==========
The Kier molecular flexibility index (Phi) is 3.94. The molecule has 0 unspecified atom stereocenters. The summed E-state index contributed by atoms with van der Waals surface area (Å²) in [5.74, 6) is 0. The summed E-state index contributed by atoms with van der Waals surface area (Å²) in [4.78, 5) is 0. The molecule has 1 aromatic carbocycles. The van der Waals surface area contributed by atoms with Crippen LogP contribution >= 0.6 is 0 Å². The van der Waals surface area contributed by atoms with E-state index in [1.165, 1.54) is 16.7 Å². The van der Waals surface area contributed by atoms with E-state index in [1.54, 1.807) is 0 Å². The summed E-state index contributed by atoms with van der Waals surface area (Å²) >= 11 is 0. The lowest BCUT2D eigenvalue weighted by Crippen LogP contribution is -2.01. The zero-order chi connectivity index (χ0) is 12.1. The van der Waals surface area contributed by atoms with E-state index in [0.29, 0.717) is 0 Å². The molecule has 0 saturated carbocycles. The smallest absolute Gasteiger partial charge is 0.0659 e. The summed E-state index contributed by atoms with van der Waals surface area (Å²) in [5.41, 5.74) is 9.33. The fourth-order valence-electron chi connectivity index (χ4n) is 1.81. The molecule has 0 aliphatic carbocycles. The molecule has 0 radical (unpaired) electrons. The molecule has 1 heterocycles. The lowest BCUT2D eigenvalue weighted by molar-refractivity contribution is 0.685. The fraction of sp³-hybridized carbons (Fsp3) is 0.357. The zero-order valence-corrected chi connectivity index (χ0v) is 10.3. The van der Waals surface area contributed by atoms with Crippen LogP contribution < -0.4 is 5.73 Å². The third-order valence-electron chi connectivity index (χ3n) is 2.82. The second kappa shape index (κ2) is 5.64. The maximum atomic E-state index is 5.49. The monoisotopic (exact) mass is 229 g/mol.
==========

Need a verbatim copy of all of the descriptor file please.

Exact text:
The Kier molecular flexibility index (Phi) is 3.94. The molecule has 0 unspecified atom stereocenters. The summed E-state index contributed by atoms with van der Waals surface area (Å²) in [5.74, 6) is 0. The summed E-state index contributed by atoms with van der Waals surface area (Å²) in [4.78, 5) is 0. The molecule has 1 aromatic carbocycles. The van der Waals surface area contributed by atoms with Crippen LogP contribution >= 0.6 is 0 Å². The van der Waals surface area contributed by atoms with E-state index in [1.165, 1.54) is 16.7 Å². The van der Waals surface area contributed by atoms with E-state index in [1.54, 1.807) is 0 Å². The summed E-state index contributed by atoms with van der Waals surface area (Å²) >= 11 is 0. The lowest BCUT2D eigenvalue weighted by Crippen LogP contribution is -2.01. The zero-order chi connectivity index (χ0) is 12.1. The van der Waals surface area contributed by atoms with E-state index in [0.29, 0.717) is 0 Å². The molecule has 0 saturated carbocycles. The smallest absolute Gasteiger partial charge is 0.0659 e. The summed E-state index contributed by atoms with van der Waals surface area (Å²) in [5.41, 5.74) is 9.33. The fourth-order valence-electron chi connectivity index (χ4n) is 1.81. The molecule has 0 aliphatic carbocycles. The molecule has 0 radical (unpaired) electrons. The molecule has 1 heterocycles. The lowest BCUT2D eigenvalue weighted by molar-refractivity contribution is 0.685. The fraction of sp³-hybridized carbons (Fsp3) is 0.357. The zero-order valence-corrected chi connectivity index (χ0v) is 10.3. The van der Waals surface area contributed by atoms with Crippen LogP contribution < -0.4 is 5.73 Å². The third-order valence-electron chi connectivity index (χ3n) is 2.82. The second kappa shape index (κ2) is 5.64. The maximum atomic E-state index is 5.49. The monoisotopic (exact) mass is 229 g/mol.